Panasonic TC-PVT30 review: Panasonic TC-PVT30

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MSRP: $3,999.95

The Good The Panasonic TC-PVT30 has outstanding overall picture quality, with superior black-level performance, very good shadow detail and accurate color points in THX mode. It can handle 1080p/24 sources and bright rooms well and exhibits the nearly perfect screen uniformity of plasma, as well as very good 3D picture quality. It includes one pair of 3D glasses and a Wi-Fi dongle. Its Internet suite is simple to use yet content-rich, and its styling is understated and classy with a single-pane design.

The Bad The VT30 is very expensive, and last year's Panasonic plasmas lost black-level performance over relatively short periods of time. Its color is not as good as the best current plasmas and it uses significantly more power than LCD TVs.

The Bottom Line Superb all-around picture quality, anchored by the deepest plasma black levels of the year, make the Panasonic TC-PVT30 series the best-performing TV we've tested in 2011.

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8.7 Overall
  • Design 8
  • Features 9
  • Performance 9

For the last couple of years Panasonic's best plasma has been the most highly anticipated TV review on CNET, and 2011 is no exception. The top-of-the-line Panasonic TV-PVT30 series is the most clicked-upon TV on our site and my most asked-for review on Twitter, and despite coming in No. 2 in our poll to the flagship Sony, we're confident that no other TV commands the same expectations.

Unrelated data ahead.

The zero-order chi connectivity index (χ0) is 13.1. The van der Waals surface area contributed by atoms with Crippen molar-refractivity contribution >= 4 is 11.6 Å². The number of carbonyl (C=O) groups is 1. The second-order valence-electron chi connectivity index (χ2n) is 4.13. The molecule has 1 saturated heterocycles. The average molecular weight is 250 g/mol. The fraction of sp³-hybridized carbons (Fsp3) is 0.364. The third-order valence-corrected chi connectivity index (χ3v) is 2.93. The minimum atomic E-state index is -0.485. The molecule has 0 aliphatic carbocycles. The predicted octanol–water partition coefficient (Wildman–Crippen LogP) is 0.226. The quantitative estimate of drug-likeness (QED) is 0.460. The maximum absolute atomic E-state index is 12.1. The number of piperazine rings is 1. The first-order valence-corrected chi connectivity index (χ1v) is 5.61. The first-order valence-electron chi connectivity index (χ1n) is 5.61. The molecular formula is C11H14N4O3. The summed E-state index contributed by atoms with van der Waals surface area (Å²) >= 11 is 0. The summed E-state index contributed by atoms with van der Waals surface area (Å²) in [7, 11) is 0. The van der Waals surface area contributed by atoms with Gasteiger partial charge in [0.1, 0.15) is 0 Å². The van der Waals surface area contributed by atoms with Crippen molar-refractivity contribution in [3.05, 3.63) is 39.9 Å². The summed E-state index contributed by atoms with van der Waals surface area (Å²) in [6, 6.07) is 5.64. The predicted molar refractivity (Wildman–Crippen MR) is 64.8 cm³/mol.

In nearly every way the VT30 lives up to the expectation. If Panasonic's claim about its black-level stability holds true, allowing it to outdo the 2010 models after a few months of age, the VT30 is the blackest plasma we've tested since the Pioneer Kuro (but the Kuro is still better). Other areas of this Panasonic's picture quality are also generally superb, although it doesn't stand quite as tall above the competition as last year's VT25 series did. The competition, namely Samsung's best plasmas, has gotten better, and the PND8000 we tested (review posting soon) outdoes the color accuracy of the VT30, although the Samsung falls short of the Panasonic in a couple of other areas. The Samsung is the better value, however, so if you want the best picture for your dollar, the VT30 is not the way to go. But if you want the best picture regardless of cost, the Panasonic TC-PVT30 series is our No. 1 pick this year.

Editors' note (September 1, 2011): The reviewed size of this TV is undergoing long-term testing, the results of which don't affect this review but may be interesting nonetheless. Click here for details.

Series information: We performed a hands-on evaluation of the 55-inch Panasonic TC-P55VT30, but this review also applies to the other screen size in the series. Both sizes have identical specs and according to the manufacturer should provide very similar picture quality.

Models in series (details)
Panasonic TC-P55VT30 (reviewed) 55 inches
Panasonic TC-P65VT30 65 inches


A single pane of glass fronts the screen and the black frame, creating a seamless look.

Design highlights
Panel depth 2.2 inches Bezel width 2 inches
Single-plane face Yes Swivel stand No